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Old   May 31, 2006, 07:30
Default boundary layer thickness
  #1
Ralf Schmidt
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Hi!

I want to simulate a very simple case: turbulent flow over a plate. Now, my problem is, how to difine the Boundary Layer thickness.

Ok, it is 99% of the free stream vel. BUT, what free stream vel. should I use?

I do a 2D, incompressible calculation (air), with

- pressure outlet BC at the top of my domain and at the right side, and a

- vel. inlet BC at the left side (the plate is at the bottom).

Now (because of displacement due to the B-L. ) the vel. above the plate increases to a value about 5% higher than the inlet vel.

What value should I take as free stream vel.???

The top side of the domain has a distance of about 35 times the BL-thickness from the plate. Is that distance to small?? Or are the BC wrong?

Any idea?

Ralf

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Old   May 31, 2006, 08:47
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Andrew Hayes
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the turbulent boundary layer is quite different from the laminar boundary layer.

But, that being said, I think you need to solve for a velocity profile and then use that profile to find the boundary layer displacement thickness. That would be the case with laminar flow. You could look into the Prandtl/Blasius solution for some correlation.
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Old   May 31, 2006, 10:20
Default Re: boundary layer thickness
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ganesh
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Dear Ralf,

The boundary conditions look right, though you could also try out with a symmetry/inviscid boundary condition on the top. A distance of 35 times b.l.t. is good enough. As far as the b.l. thickness is concerned, the freestream velocity would be the velocity close to the upper boundary which would be unaffected by the wall and no-slip condition, and consequently free from b.l. effects. This would then help you to roughly estimate from corelations, the turbulent boundary layer thickness as a function of distance on the plate, from say the leading edge. Also, it would be a nice idea to allow for a slip b.c. on the lower surface for a length of 20% of the plate, before the plate on which the no-slip condition is applied. This means that if your plate is 1 unit long, the lower surface would be 1.2 units long, the first 0.2 being a slip surface, beyond which the plate starts.

Hope this helps

Regards,

Ganesh

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Old   June 1, 2006, 02:59
Default Re: boundary layer thickness
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Ralf Schmidt
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Hi Ganesh,

thanks for your reply.

I did a geometry like you suggested (in Fluent) it can be seen in:

http://ww3.cad.de/foren/ubb/uploads/...elmagplate.JPG

As you can see, if I would follow your definition ("the freestream velocity would be the velocity close to the upper boundary which would be unaffected by the wall and no-slip condition, and consequently free from b.l. effects"), the BL would be VERY thick.

Any further ideas?

Ralf
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Old   June 1, 2006, 05:12
Default Re: boundary layer thickness
  #5
ganesh
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Dear Ralf,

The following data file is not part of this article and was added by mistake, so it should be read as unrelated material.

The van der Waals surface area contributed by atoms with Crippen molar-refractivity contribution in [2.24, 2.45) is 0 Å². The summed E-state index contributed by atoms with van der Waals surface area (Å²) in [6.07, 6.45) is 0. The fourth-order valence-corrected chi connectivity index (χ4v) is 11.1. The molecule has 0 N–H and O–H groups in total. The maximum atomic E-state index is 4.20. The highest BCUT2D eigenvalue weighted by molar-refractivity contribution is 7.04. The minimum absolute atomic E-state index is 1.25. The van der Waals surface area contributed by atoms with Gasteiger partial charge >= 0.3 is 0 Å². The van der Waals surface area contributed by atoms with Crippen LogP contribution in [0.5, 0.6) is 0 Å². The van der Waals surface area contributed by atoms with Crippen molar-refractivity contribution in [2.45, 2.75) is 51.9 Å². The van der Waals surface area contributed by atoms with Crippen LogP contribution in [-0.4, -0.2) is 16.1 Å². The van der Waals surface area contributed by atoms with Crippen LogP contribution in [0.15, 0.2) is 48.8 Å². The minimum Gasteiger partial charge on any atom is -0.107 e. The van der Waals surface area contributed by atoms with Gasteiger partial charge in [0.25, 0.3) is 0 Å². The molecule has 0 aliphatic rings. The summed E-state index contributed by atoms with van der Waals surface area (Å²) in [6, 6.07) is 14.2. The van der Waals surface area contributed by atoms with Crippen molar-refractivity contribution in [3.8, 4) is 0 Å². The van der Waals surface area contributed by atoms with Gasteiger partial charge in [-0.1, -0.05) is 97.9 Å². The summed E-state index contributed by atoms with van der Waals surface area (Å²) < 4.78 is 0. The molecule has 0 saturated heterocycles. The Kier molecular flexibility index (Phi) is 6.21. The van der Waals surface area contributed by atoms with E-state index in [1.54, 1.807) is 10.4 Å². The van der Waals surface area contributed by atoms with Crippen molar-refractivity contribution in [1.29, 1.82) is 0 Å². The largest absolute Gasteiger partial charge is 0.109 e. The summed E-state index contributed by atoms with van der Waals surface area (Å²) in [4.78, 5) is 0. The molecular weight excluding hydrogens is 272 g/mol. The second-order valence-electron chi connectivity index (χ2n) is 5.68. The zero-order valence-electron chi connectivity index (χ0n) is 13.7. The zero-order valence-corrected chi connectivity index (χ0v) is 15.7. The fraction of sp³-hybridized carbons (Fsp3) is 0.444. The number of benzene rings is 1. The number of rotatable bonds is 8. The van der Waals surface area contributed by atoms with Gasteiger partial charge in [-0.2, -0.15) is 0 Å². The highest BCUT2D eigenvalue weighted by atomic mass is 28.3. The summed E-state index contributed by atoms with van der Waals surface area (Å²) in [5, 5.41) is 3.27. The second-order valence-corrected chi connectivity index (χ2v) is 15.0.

The B.L. thickness is a quantity quite subjective by definition, as compared to displacement or mometum thickness. Another idea to get the B.L. thickness would be to look into the velocity profiles at every section and check where it becomes 99% of the freestream velocity, which as defined before. However, I believe this should corroborate relatively well with the empirical correlations( Please do check if you did use the correlation for the turbulent b.l. rathe than a laminar b.l., by mistake). Further, the B.L. thickness is computed from the B.L. that comes out of the simulation, so we do not have any control on it (Once the freestream vlaues inc. Re are fixed). If you would also like to see if the simulation is right, you just need to compare also the velocity variation ,(follows nearly the log-law everywhere) as also the Cf distribution that can be compared iwth the Schilz-Grunow law. You could also try out finding the momentum and siplacement thickness, by simple integration of the velocity profile in the section, and looking at the shape factor too.

However, as far as the BLT is concerned, its definition is subjective, and I believe the freestream velocity should be the velocity of the undisturbed flow, taking us back to the definiton already earlier. This would also be the initial flow velocity with which the flow is entering the domain, particularly easy to see if a symmetry wall condition is given on the upper wall. (This is also the velocity with which it would slip at the first 20% on the lower surface).

Hope this helps

Regards,

Ganesh
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Old   April 24, 2010, 11:50
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nguyen van trieu
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Hello everyone,

I'm doing simulation on Flat Plate with Star-CCM+. I used the same BCs with Ralf Schmidt's BCs. For the first case, I want to check the Laminar boundary layer with Re1E4. Further for Turbulent B.L. But I've still gotten the unexpected results with the velocity profile. From the plate, the velocity increases util larger than the inlet velocity, then decreases at the far field. It is quite straight, right? That's why I don't know how to estimate where the velocity ~99% mean velocity, in order to calculate the BL thickness.
Is there anyone can tell me how to correct this problem?
Thanks to all!
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